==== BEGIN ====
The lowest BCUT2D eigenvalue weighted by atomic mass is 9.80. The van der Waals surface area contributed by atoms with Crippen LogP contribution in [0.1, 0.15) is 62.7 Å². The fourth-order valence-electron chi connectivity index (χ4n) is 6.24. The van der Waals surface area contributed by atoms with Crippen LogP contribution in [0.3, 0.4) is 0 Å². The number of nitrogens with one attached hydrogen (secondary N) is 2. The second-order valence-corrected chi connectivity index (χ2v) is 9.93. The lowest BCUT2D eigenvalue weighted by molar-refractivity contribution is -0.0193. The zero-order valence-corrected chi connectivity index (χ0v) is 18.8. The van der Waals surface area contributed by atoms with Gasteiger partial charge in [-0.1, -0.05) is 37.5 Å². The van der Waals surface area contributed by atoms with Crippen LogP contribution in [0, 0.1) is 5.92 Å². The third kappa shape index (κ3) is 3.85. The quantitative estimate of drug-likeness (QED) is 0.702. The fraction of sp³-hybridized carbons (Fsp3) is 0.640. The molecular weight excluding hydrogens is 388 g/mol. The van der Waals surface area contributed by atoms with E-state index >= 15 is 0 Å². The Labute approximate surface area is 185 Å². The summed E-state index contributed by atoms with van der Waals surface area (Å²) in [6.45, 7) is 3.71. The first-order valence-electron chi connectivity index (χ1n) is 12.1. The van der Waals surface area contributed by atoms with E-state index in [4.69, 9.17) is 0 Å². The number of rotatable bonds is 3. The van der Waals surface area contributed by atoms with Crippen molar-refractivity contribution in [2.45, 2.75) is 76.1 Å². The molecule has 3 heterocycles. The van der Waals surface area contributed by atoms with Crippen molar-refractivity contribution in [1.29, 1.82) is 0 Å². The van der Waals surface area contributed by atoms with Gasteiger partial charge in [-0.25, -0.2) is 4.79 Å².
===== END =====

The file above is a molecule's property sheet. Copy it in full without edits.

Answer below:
The lowest BCUT2D eigenvalue weighted by atomic mass is 9.80. The van der Waals surface area contributed by atoms with Crippen LogP contribution in [0.1, 0.15) is 62.7 Å². The fourth-order valence-electron chi connectivity index (χ4n) is 6.24. The van der Waals surface area contributed by atoms with Crippen LogP contribution in [0.3, 0.4) is 0 Å². The number of nitrogens with one attached hydrogen (secondary N) is 2. The second-order valence-corrected chi connectivity index (χ2v) is 9.93. The lowest BCUT2D eigenvalue weighted by molar-refractivity contribution is -0.0193. The zero-order valence-corrected chi connectivity index (χ0v) is 18.8. The van der Waals surface area contributed by atoms with Gasteiger partial charge in [-0.1, -0.05) is 37.5 Å². The van der Waals surface area contributed by atoms with Crippen LogP contribution in [0, 0.1) is 5.92 Å². The third kappa shape index (κ3) is 3.85. The quantitative estimate of drug-likeness (QED) is 0.702. The fraction of sp³-hybridized carbons (Fsp3) is 0.640. The molecular weight excluding hydrogens is 388 g/mol. The van der Waals surface area contributed by atoms with E-state index >= 15 is 0 Å². The Labute approximate surface area is 185 Å². The summed E-state index contributed by atoms with van der Waals surface area (Å²) in [6.45, 7) is 3.71. The first-order valence-electron chi connectivity index (χ1n) is 12.1. The van der Waals surface area contributed by atoms with E-state index in [4.69, 9.17) is 0 Å². The number of rotatable bonds is 3. The van der Waals surface area contributed by atoms with Crippen molar-refractivity contribution in [2.45, 2.75) is 76.1 Å². The molecule has 3 heterocycles. The van der Waals surface area contributed by atoms with Crippen molar-refractivity contribution in [1.29, 1.82) is 0 Å². The van der Waals surface area contributed by atoms with Gasteiger partial charge in [-0.25, -0.2) is 4.79 Å².